Obama takes his economic advice from a relatively narrow circle, and most of that circle is lobbying for Summers. I don't know which of the broader Democratic circle can get through to our president personally on the folly of giving Summers the job, but I hope every one of them is on the phone. That could include Senators Elizabeth Warren, Sherrod Brown, Carl Levin, Jeff Merkley, Maria Cantwell, as well as House Minority Leader Nancy Pelosi, and a vice president named Biden who supposedly stands for the ordinary working American. All of these people have seen Summers close up and know why he'd be a disaster. Maybe even other governors of the Fed should let the president know how they feel.
There is yet another reason why Summers shouldn't get the appointment. The Democrats have a tough mid-term election coming up in 2014. With several Democratic seats vulnerable, they could lose the senate, and it is a long shot for them to take back the House.
In case we forget, it was the right's success in tying Obama to Wall Street and the financial collapse that launched the Tea Parties. Larry Summers personifies that failure of policy and politics, a failure that was as much Obama's as Summers'. The next Fed chair should not have that mess on his resume, but should stand for recovery and jobs. It would be helpful if Obama's political advisers weighed in on that point.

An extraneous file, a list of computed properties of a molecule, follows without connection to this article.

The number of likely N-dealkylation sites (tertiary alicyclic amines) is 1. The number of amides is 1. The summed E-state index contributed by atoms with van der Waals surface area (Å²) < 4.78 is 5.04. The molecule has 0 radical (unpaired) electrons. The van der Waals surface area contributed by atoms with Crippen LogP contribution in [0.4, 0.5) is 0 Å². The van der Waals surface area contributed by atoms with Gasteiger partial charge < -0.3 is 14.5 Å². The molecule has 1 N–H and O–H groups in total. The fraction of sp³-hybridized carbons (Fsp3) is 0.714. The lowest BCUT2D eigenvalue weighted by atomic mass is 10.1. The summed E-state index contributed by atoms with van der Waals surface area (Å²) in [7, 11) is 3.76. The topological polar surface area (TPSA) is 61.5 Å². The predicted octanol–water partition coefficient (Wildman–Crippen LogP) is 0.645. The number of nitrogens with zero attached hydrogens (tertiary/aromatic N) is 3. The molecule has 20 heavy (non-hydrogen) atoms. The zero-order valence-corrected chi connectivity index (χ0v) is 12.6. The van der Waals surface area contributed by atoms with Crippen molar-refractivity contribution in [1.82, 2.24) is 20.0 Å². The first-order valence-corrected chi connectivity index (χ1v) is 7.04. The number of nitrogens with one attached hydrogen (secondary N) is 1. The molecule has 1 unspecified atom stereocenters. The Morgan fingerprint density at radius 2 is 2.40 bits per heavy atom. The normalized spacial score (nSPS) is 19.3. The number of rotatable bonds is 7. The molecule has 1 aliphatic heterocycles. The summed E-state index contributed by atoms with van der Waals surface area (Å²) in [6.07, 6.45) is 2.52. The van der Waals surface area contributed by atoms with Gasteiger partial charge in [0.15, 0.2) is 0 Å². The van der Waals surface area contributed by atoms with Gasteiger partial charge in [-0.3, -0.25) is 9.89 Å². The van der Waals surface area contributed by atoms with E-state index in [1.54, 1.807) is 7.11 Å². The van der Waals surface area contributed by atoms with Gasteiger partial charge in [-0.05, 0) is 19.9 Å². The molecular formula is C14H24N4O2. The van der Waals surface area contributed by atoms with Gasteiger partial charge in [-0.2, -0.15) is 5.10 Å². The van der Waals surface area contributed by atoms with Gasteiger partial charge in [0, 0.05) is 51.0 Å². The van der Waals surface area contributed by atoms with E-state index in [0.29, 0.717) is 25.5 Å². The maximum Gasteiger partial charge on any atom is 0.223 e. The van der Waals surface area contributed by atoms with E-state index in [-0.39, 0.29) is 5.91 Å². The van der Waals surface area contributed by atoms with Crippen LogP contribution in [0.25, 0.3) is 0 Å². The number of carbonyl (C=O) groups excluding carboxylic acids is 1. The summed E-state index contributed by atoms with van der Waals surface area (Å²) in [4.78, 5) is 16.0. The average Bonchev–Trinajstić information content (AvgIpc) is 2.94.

In the last couple of weeks, the FDIC, the Fed, and the Commodity Futures Trading Commission have actually won some modest victories in the battle to implement a version of the Dodd-Frank Act with a few teeth. Bank capital standards are tougher than Wall Street wanted. The CFTC will have some authority over derivatives transactions that are booked offshore. Even the SEC has recovered from its coma.
This belated progress makes the next Federal Reserve chairman all the more important for Wall Street -- and for the rest of us. Obama is said to be concerned about his legacy. Surely he can do better than resurrecting Larry Summers.
Robert Kuttner's new book is Debtors' Prison: The Politics of Austerity Versus Possibility. He is co-editor of The American Prospect and a senior Fellow at Demos.